There were a number of eye-catching results around Europe this weekend, ahead of the return of the Champions League.
Here are five talking points you need to know.
Barcelona’s front three finally find a groove
Lionel Messi’s injury problems had prevented Barca’s attacking trio of the Argentine, Luis Suarez and Antoine Griezmann from hitting the ground running this season but they finally produced a display worthy of their collective talent.
All three forwards got on the scoresheet for the first time this season to sink Eibar and each player participated in the second and third goals, scored by Messi and Suarez respectively.
But it was the performance of Griezmann, who has been criticised for his slow adaptation to the team since switching from Atletico Madrid, that was the most impressive.
The Frenchman worked hard all game and dictated Barca’s play from deep, at times operating as a playmaker and as an incisive wide forward at others.
Bayern switch off at start and end
Bayern Munich dominated proceedings against fellow Bavarian side Augsburg but lapses in concentration at the start and the end of the 90 minutes saw them drop points for the second game in a row as they missed out on going top of the table.
The champions fell behind after 28 seconds due to Marco Richter’s volley but turned things around with strikes from Robert Lewandowski and Serge Gnabry and should have killed the game off.
Instead, they allowed the hosts to counter-attack in stoppage time and Alfred Finnbogason netted from close range.
There was another dose of bad news for Bayern as defender Niklas Sule suffered a serious knee injury during the game, ruling the Germany international out for several months.
Atletico winless streak sees them lose pace
When Barcelona and Real Madrid made difficult starts to the campaign the time looked ripe for another title challenge from Atletico Madrid but Diego Simeone’s side are now in a rut of their own and their lack of ambition could be to blame.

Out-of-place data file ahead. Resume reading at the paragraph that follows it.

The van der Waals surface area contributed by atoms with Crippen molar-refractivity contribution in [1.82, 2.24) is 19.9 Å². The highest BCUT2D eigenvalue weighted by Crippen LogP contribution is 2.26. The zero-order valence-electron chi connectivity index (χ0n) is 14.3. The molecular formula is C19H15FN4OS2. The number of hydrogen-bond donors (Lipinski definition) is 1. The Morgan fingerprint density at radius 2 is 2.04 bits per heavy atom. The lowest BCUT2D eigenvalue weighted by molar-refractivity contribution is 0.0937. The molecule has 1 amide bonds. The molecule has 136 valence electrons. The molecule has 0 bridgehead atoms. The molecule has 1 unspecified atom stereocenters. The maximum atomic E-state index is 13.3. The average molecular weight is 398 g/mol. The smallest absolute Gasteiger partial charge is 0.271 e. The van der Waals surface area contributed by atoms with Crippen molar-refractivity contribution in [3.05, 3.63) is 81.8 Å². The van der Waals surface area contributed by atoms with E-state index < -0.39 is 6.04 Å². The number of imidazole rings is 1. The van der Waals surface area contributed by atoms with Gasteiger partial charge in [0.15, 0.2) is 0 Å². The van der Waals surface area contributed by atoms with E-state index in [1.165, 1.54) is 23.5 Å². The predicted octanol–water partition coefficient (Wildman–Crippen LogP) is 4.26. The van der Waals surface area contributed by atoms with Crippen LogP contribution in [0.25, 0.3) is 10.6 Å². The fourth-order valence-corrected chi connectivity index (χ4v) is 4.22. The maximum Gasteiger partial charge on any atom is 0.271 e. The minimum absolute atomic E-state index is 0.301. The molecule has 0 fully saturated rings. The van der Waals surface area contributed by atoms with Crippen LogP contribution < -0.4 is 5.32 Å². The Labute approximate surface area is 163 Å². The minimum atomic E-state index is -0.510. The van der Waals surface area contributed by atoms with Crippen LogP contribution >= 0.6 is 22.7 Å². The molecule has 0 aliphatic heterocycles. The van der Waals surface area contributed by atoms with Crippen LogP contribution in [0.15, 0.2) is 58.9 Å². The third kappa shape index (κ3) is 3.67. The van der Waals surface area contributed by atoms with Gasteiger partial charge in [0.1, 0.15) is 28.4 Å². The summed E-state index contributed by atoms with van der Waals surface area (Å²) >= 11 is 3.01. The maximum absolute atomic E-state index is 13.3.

Despite a strong start against Valencia which saw Diego Costa score from the penalty spot, they seemed intent on seeing out a 1-0 win and were eventually punished by Dani Parejo’s late free kick.
After winning their first three games, Atletico only have one victory in their last six games, scoring three goals in the process.
Sarri wants Juventus to be more ruthless
One of Massimiliano Allegri’s favourite themes during his five years at Juventus coach, which saw him win five successive Serie A titles, was the importance of “administering the match.”
Allegri would frequently emphasise that his team should pace themselves and not relentlessly push forward, even against weaker opponents. It was effective but, by the end of his spell in charge, Juve had become a somewhat unsatisfying team to watch.
Maurizio Sarri, who replaced Allegri after the end of last season, has taken a different approach as he explained after Saturday’s 2-1 win over Bologna which kept the Turin side top of the league standings.
“I don’t want to administer the matches, I want to liquidate them,” he said.
“I told the lads that we mustn’t try to control a game, sit on a lead or be comfortable because otherwise we leave ourselves in these risky situations to the very end. We have to keep attacking until the result is assured.”
Leipzig’s early promise fades
RB Leipzig looked primed to join Borussia Dortmund as Bayern’s main challengers this season after winning five of their first six games but they have since gone off the boil, picking up two points in their last three league outings.
After grabbing a late equaliser in their previous game at Bayer Leverkusen, this time Leipzig conceded in the latter stages of the game to draw 1-1 with Wolfsburg, missing out on the chance to go top.